Wednesday 24 August 2011

Are The Words ‘No, Love, It’s Supposed To Look Like That’ So Hard Then..?

GPs should not refer women who are well but worried for female genital cosmetic surgery on the NHS, say experts.
Well, duh!

Specialists at a Central London teaching hospital say they received 30 such referrals, mainly from family doctors, over the past three years.

This included eight schoolgirls - one as young as 11 - the British Journal of Obstetrics and Gynaecology reports.

Experts say doctors need clear guidance on how best to care for women who mistakenly believe they need surgery.
Sorry, why? Don’t they do five years at medical school? How hard can it be?
The British Association of Aesthetic Plastic Surgeons says medics need to determine whether a problem exists or whether an alternative solution may be preferable, but offers no advice on how to judge the problem, say the researchers from University College London's Women's Health Institute.
If it’s not an actual clinical problem, what sort of advice should you need?
They say it may be simpler to ban the procedure in the NHS altogether, leaving it to private practices.
Well, I’m all for this on cost grounds, actually, but then what about those who do have a real, clinical problem? Where do they go?

I mean, good grief, why is it so bloody hard for supposed ‘professionals’ to just do the damned job they are paid for?
Dr Sarah Creighton and colleagues believe the future demand for so-called "designer vagina" operations or labial reductions is potentially infinite and is driven by society's wider and growing desire for cosmetic surgery in general and changing expectations about what is a desirable appearance for women.
Yes, you can certainly blame the media and women’s magazines and fads started by the permatanned chavs of Essex and Cheshire for the desire for such surgery.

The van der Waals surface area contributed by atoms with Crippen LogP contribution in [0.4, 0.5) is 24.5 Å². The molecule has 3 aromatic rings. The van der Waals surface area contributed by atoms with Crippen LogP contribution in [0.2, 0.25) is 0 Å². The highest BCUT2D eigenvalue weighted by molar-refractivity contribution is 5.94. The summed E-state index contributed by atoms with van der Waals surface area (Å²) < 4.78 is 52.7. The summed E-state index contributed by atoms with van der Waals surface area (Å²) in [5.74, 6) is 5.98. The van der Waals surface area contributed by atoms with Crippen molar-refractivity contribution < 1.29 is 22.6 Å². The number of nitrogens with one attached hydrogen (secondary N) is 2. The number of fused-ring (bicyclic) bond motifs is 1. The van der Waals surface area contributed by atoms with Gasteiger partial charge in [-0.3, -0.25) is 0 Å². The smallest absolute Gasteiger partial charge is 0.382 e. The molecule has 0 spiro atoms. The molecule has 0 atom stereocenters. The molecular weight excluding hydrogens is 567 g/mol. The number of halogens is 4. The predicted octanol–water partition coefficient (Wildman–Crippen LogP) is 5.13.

But you can’t blame the GPs’ reluctance to address those issues with their patients, and to send them for unnecessary and costly surgery on the NHS, on that.

Can you?

Friday 5 August 2011

The Fundamental Problem With Nursing...

Sir Stephen Moss, chairman of Stafford Hospital and himself a nurse for 40 years, said that “too many patients and families” are being let down but that staff shortages are not to blame.

He suggested the problems lie in the training nurses receive as well as the way they work on hospital wards, and plans to lead a new campaign to improve standards.
I take it ‘the way they work on hospital wards’ is code for ‘they should put down ‘Heat’ magazine occasionally and check to see if elderly patients are starving to death’?
Unions and professional bodies have suggested that the problems are down to staff being over-worked or forced to focus on Government targets rather than providing personal care.
Because if it wasn’t for the government telling them how to do every tiny small task, they’d be completely unable to understand that patients need to be fed and floors need to be washed?
But other commentators have claimed that too much care is now provided by cheap healthcare assistants, who do not need to meet national training standards and who are not regulated by a professional body; or that nurses think they are “above” feeding and cleaning patients now that they have to be university-educated.
Surely not!
Sir Stephen is drawing together a group of seven “big hitters” in the health service to suggest ways that hospital care can be improved.

Their plans, to be disclosed in September, will focus on how nurses can be trained for “the real world of the NHS rather than the classroom” .
I can’t say this isn’t welcome, but I fear it’s too little, and far too late.